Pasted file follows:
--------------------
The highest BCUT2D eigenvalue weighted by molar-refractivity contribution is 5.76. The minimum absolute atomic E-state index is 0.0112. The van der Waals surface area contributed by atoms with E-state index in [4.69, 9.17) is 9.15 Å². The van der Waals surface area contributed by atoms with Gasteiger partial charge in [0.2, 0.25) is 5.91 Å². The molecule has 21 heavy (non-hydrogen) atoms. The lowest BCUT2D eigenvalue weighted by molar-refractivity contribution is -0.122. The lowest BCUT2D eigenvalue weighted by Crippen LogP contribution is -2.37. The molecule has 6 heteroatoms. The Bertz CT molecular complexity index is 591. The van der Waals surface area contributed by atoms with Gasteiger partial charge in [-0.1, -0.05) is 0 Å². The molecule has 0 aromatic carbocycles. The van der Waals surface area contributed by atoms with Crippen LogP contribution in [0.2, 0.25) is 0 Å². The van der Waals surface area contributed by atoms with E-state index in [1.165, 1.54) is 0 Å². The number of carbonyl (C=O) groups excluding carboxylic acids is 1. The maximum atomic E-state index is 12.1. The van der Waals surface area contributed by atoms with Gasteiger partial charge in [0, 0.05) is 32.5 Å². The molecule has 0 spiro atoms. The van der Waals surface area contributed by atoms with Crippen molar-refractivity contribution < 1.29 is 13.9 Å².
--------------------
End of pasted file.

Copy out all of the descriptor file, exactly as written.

The highest BCUT2D eigenvalue weighted by molar-refractivity contribution is 5.76. The minimum absolute atomic E-state index is 0.0112. The van der Waals surface area contributed by atoms with E-state index in [4.69, 9.17) is 9.15 Å². The van der Waals surface area contributed by atoms with Gasteiger partial charge in [0.2, 0.25) is 5.91 Å². The molecule has 21 heavy (non-hydrogen) atoms. The lowest BCUT2D eigenvalue weighted by molar-refractivity contribution is -0.122. The lowest BCUT2D eigenvalue weighted by Crippen LogP contribution is -2.37. The molecule has 6 heteroatoms. The Bertz CT molecular complexity index is 591. The van der Waals surface area contributed by atoms with Gasteiger partial charge in [-0.1, -0.05) is 0 Å². The molecule has 0 aromatic carbocycles. The van der Waals surface area contributed by atoms with Crippen LogP contribution in [0.2, 0.25) is 0 Å². The van der Waals surface area contributed by atoms with E-state index in [1.165, 1.54) is 0 Å². The number of carbonyl (C=O) groups excluding carboxylic acids is 1. The maximum atomic E-state index is 12.1. The van der Waals surface area contributed by atoms with Gasteiger partial charge in [0, 0.05) is 32.5 Å². The molecule has 0 spiro atoms. The van der Waals surface area contributed by atoms with Crippen molar-refractivity contribution < 1.29 is 13.9 Å².